In terms of types of animals, bats top the list in terms of the regular posts (although there's been nothing about them in 2020...), although clearly various kinds of rodents and members of the cat family have been particularly common subjects overall. Cetaceans seem to have taken a bit of a back seat recently, which is as likely due to what news I happen to have come across (or not) as anything particularly planned. The number of families of living mammal that received their first headline appearance in the blog is dropping; tenrecs qualify, but I'm not sure that anything else does. Yet, of course, there are still mammal families that haven't featured at all on this blog... most of them obscure kinds of rodent or bat, to be sure, but I've yet to do a post about (say) living tapirs or manatees.

While the top ten most popular posts of all time remain roughly the same ones that they were two years ago, there are some new challengers bubbling under. Among the most-read posts in the last twelve months (ignoring the possibility that spambots might have skewed the real figures) are the ones on babirusas, how baby bats learn to fly, the taxonomic position of whales, and the status of cave lions as a distinct species. The last is particularly notable, having only had a few weeks to leap to the #7 position for the entire year. 

Aside from those last two, posts in the last 100 that have notably more hits than others of the same age include my overview of the peccary family, another post on cave lions, and ones on fish-eating bats, sabre-toothed sea otters, and the origin of ducks. So, hey, well done to the bats and peccaries for beating out some of the fossils!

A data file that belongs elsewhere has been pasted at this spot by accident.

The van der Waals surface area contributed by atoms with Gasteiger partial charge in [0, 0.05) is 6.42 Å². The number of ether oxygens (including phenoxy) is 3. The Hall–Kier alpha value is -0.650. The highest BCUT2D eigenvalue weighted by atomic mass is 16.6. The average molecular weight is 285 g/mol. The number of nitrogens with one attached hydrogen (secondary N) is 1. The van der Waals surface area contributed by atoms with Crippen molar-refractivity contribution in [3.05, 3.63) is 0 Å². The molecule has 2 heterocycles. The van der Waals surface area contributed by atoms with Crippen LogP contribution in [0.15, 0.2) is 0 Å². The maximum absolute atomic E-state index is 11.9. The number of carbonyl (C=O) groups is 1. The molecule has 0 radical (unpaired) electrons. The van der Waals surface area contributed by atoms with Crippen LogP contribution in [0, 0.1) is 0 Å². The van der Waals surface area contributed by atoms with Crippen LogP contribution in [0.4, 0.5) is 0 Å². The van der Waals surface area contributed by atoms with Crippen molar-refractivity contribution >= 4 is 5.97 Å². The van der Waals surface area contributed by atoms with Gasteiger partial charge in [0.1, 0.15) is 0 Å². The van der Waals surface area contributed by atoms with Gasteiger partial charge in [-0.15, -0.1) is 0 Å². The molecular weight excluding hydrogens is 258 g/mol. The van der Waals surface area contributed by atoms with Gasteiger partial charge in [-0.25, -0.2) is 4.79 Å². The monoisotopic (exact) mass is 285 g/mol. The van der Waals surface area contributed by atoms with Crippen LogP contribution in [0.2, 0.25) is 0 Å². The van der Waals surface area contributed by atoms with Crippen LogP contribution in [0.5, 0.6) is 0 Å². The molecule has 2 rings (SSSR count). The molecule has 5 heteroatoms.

Of course, there have been posts on many other topics, too. I've also covered the fossil of a whale that had eaten another whale for dinner, the mystery of fluorescent pink squirrels in the forests of Wisconsin, the nature of the bones inside monkey penises, and what may be the smallest mammal ever to have lived. It's in the nature of writing a weekly blog that sometimes I finish a post and think 'well, that didn't work' and find it's far too late to do anything about it, but some posts that I liked and had particular fun writing include the two-part one on the diversity of living and fossil marsupials, and the one on how sewer and ship rats spread across the world. 

That, of course, was part of my 2019 series on British mammals. That was an excuse to write about the details of some particular species of small mammal, without needing to do anything as manifestly unmanageable as, say, try to describe every species in the squirrel family. The posts on rats and voles seemed to be the most popular, but, in general, it's not been up there with the series I've done on more charismatic groups of animal. But I do think it was worth it, covering a number of animals that might otherwise get left out; there are, after all, far more species of small mammal than large ones.